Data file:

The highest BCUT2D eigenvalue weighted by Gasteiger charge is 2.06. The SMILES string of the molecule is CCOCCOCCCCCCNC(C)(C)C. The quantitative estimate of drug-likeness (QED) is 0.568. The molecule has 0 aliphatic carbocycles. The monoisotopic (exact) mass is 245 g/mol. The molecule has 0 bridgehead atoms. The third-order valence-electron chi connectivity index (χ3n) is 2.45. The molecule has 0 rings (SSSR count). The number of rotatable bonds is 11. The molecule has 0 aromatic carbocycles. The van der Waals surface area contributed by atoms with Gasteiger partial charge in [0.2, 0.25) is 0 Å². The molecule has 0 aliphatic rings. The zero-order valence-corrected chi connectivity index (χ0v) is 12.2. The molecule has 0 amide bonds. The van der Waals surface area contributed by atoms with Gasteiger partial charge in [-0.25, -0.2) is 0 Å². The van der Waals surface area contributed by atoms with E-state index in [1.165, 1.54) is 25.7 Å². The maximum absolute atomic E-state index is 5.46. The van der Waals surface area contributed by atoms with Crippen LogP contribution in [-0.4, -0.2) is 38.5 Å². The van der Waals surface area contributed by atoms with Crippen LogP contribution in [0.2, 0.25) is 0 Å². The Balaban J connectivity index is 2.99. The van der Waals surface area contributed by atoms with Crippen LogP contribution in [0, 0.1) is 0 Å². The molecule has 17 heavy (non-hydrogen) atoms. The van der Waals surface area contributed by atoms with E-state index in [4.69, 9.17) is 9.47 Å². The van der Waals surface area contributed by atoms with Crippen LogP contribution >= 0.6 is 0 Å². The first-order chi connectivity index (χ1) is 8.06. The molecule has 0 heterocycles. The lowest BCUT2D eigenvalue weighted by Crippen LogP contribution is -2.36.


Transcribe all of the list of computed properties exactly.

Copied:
The highest BCUT2D eigenvalue weighted by Gasteiger charge is 2.06. The SMILES string of the molecule is CCOCCOCCCCCCNC(C)(C)C. The quantitative estimate of drug-likeness (QED) is 0.568. The molecule has 0 aliphatic carbocycles. The monoisotopic (exact) mass is 245 g/mol. The molecule has 0 bridgehead atoms. The third-order valence-electron chi connectivity index (χ3n) is 2.45. The molecule has 0 rings (SSSR count). The number of rotatable bonds is 11. The molecule has 0 aromatic carbocycles. The van der Waals surface area contributed by atoms with Gasteiger partial charge in [0.2, 0.25) is 0 Å². The molecule has 0 aliphatic rings. The zero-order valence-corrected chi connectivity index (χ0v) is 12.2. The molecule has 0 amide bonds. The van der Waals surface area contributed by atoms with Gasteiger partial charge in [-0.25, -0.2) is 0 Å². The van der Waals surface area contributed by atoms with E-state index in [1.165, 1.54) is 25.7 Å². The maximum absolute atomic E-state index is 5.46. The van der Waals surface area contributed by atoms with Crippen LogP contribution in [-0.4, -0.2) is 38.5 Å². The van der Waals surface area contributed by atoms with Crippen LogP contribution in [0.2, 0.25) is 0 Å². The Balaban J connectivity index is 2.99. The van der Waals surface area contributed by atoms with Crippen LogP contribution in [0, 0.1) is 0 Å². The molecule has 17 heavy (non-hydrogen) atoms. The van der Waals surface area contributed by atoms with E-state index in [4.69, 9.17) is 9.47 Å². The van der Waals surface area contributed by atoms with Crippen LogP contribution >= 0.6 is 0 Å². The first-order chi connectivity index (χ1) is 8.06. The molecule has 0 heterocycles. The lowest BCUT2D eigenvalue weighted by Crippen LogP contribution is -2.36.